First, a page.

While many students may be naive on the details of student loans, their government used to be looking out for them. The government used to try to make school cheap enough that middle class families could afford it with moderate amounts of loans. In the short term, the government needs to either allow student loans to be discharged in bankruptcy or to support those universities again. Otherwise the result will be only rich kids and foreigners going to US schools. The educated workforce, its value, and its tax revenues will wither.
Posted by delirian on June 15, 2012 at 1:35 PM · Report this
thatsnotright 23
There are actually very stringent harrassment laws regarding what debt collectors can say and how they contact debtors in many states. It is always a good idea to record calls from collection agency workers as well as kep a contact log, especially if they show up at your house. An attorney friend of mine recorded a debt collector for AmEx calling him a scum-bag and a coward on his answering machine and had the debt dropped when he wrote a letter threatening legal action.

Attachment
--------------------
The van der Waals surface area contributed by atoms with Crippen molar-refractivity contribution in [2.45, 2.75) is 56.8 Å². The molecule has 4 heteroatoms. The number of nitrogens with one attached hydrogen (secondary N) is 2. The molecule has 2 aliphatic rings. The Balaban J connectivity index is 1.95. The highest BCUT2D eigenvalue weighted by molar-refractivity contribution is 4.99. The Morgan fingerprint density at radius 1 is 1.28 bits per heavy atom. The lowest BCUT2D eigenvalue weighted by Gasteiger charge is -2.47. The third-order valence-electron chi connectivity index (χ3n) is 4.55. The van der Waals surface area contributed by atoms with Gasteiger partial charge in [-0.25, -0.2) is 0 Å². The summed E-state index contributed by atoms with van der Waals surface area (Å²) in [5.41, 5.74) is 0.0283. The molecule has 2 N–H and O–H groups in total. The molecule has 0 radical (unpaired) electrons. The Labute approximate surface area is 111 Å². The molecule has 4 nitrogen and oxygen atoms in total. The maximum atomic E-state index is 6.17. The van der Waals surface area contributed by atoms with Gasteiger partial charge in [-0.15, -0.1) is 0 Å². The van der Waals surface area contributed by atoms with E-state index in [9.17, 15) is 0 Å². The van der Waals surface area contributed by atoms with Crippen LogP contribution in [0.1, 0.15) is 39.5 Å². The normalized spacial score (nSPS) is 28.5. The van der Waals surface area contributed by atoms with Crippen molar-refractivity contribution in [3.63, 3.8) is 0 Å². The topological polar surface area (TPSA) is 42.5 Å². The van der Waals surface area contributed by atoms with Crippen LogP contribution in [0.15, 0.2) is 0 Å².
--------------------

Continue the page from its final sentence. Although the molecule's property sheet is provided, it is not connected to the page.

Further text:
Posted by thatsnotright on June 15, 2012 at 2:14 PM · Report this
Daddy Love 24
What, you want the guys who know all about how to assess risk and who subsequently lent the money to people who are terrible risks to eat the bad loans they underwrote? You have a lot to learn about the good ol' USA, buddy.
Posted by Daddy Love on June 15, 2012 at 2:26 PM · Report this
Max Solomon 25
@11: cyprus
Posted by Max Solomon on June 15, 2012 at 2:27 PM · Report this
i will not cry a single tear if they never get a penny from this dude. what a waste of a life - to be a banker i mean.
Posted by peskypoop on June 15, 2012 at 3:23 PM · Report this
biffp 27
Romney's tax cuts for millionaires would be $100k for them in year 1 and $949k over a 10 year period. That should fix the nation's problems. Guy has less answers than Herman Cain.